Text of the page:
Dean Acheson's commitment to an imperial-style world order did not end when he left office. In private life, he became a vigorous critic of John Foster Dulles, his successor in the Eisenhower administration. Dulles, in Acheson's estimation, let cold war concerns blind him to the advantages of preserving what he could of the old imperial order. Acheson's extraordinary hostility to Dulles was due ostensibly to Dulles's proclivity to mix morality—or moralizing—with policy. Nevertheless, there was more to the hostility than that. “[O]ne cannot help but believe that it was not so much moralism in foreign-policy making that Acheson objected to, ” a historian generally sympathetic to Acheson has written, “as moralism as practiced by that `psalm-singing Presbyterian Wall Street lawyer' John Foster Dulles.” 1.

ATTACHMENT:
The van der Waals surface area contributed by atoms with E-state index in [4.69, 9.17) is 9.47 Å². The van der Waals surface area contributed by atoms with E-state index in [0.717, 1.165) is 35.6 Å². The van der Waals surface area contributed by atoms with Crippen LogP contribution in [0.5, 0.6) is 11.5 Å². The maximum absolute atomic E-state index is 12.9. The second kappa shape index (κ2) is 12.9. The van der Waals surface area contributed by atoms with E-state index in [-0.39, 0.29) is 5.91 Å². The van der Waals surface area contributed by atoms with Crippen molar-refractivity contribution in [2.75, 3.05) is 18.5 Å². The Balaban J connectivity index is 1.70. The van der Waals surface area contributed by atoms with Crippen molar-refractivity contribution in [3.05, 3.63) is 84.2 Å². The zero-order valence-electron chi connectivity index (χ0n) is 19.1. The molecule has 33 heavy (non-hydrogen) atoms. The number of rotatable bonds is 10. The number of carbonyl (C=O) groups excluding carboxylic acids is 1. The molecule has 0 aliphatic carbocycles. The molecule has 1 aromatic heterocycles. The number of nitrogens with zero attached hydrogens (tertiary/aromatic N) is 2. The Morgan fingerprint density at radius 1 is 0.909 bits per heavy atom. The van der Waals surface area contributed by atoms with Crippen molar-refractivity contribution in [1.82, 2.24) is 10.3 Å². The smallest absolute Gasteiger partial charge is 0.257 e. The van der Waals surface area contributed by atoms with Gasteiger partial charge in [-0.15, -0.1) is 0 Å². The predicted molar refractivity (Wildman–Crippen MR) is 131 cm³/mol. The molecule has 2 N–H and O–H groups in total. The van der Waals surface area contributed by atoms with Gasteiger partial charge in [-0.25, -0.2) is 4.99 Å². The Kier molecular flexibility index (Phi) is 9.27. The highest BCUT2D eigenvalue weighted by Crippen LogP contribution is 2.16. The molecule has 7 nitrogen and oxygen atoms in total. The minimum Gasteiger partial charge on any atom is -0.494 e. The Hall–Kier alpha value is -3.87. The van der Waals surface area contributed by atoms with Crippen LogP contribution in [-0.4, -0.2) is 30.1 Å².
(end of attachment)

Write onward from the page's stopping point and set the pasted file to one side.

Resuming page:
The reference to Dulles's Presbyterianism is helpful; it points to one tip of the iceberg of values Acheson's criticism of Dulles reflected. In the hierarchy of social prejudices nurtured among the Anglican Ulstermen from whom Acheson descended, the largely working-class Scottish Presbyterians of Ulster ranked only marginally above the generally lower-class Irish Catholics. In Acheson's case, the disdain this nurturing encouraged had been reinforced by wealth and high status. Dulles thus represented a religious and social group Acheson had little cause to admire. In addition, Acheson believed that Dulles, as secretary of state in the Eisenhower administration, not only worked to dismantle major aspects of Acheson's foreign policy, but also committed the cardinal sin of disloyalty to the British and French allies at Suez in 1956.
Acheson's objections to Eisenhower-Dulles foreign policy crystallized over the handling of the crisis generated by Egypt's seizure of the Suez Canalin 1956, and the consequent invasion of British, French, and Israeli____________________